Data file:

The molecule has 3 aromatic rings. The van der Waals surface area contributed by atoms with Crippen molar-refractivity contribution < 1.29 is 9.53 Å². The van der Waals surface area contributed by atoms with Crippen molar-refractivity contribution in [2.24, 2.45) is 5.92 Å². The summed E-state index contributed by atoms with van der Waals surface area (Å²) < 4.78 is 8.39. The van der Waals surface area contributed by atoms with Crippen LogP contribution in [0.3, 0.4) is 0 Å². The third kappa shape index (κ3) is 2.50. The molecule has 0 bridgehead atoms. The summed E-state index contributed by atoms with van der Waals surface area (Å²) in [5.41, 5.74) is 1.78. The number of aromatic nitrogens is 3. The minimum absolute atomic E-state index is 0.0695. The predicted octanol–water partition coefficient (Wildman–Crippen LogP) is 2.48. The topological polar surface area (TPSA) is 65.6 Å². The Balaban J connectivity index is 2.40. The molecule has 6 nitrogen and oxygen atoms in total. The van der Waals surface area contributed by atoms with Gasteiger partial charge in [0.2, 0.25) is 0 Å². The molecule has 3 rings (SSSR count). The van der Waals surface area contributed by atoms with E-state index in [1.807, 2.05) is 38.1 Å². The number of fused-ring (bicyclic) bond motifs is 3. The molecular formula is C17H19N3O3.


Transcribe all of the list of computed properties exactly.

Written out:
The molecule has 3 aromatic rings. The van der Waals surface area contributed by atoms with Crippen molar-refractivity contribution < 1.29 is 9.53 Å². The van der Waals surface area contributed by atoms with Crippen molar-refractivity contribution in [2.24, 2.45) is 5.92 Å². The summed E-state index contributed by atoms with van der Waals surface area (Å²) < 4.78 is 8.39. The van der Waals surface area contributed by atoms with Crippen LogP contribution in [0.3, 0.4) is 0 Å². The third kappa shape index (κ3) is 2.50. The molecule has 0 bridgehead atoms. The summed E-state index contributed by atoms with van der Waals surface area (Å²) in [5.41, 5.74) is 1.78. The number of aromatic nitrogens is 3. The minimum absolute atomic E-state index is 0.0695. The predicted octanol–water partition coefficient (Wildman–Crippen LogP) is 2.48. The topological polar surface area (TPSA) is 65.6 Å². The Balaban J connectivity index is 2.40. The molecule has 6 nitrogen and oxygen atoms in total. The van der Waals surface area contributed by atoms with Gasteiger partial charge in [0.2, 0.25) is 0 Å². The molecule has 3 rings (SSSR count). The van der Waals surface area contributed by atoms with E-state index in [1.807, 2.05) is 38.1 Å². The number of fused-ring (bicyclic) bond motifs is 3. The molecular formula is C17H19N3O3.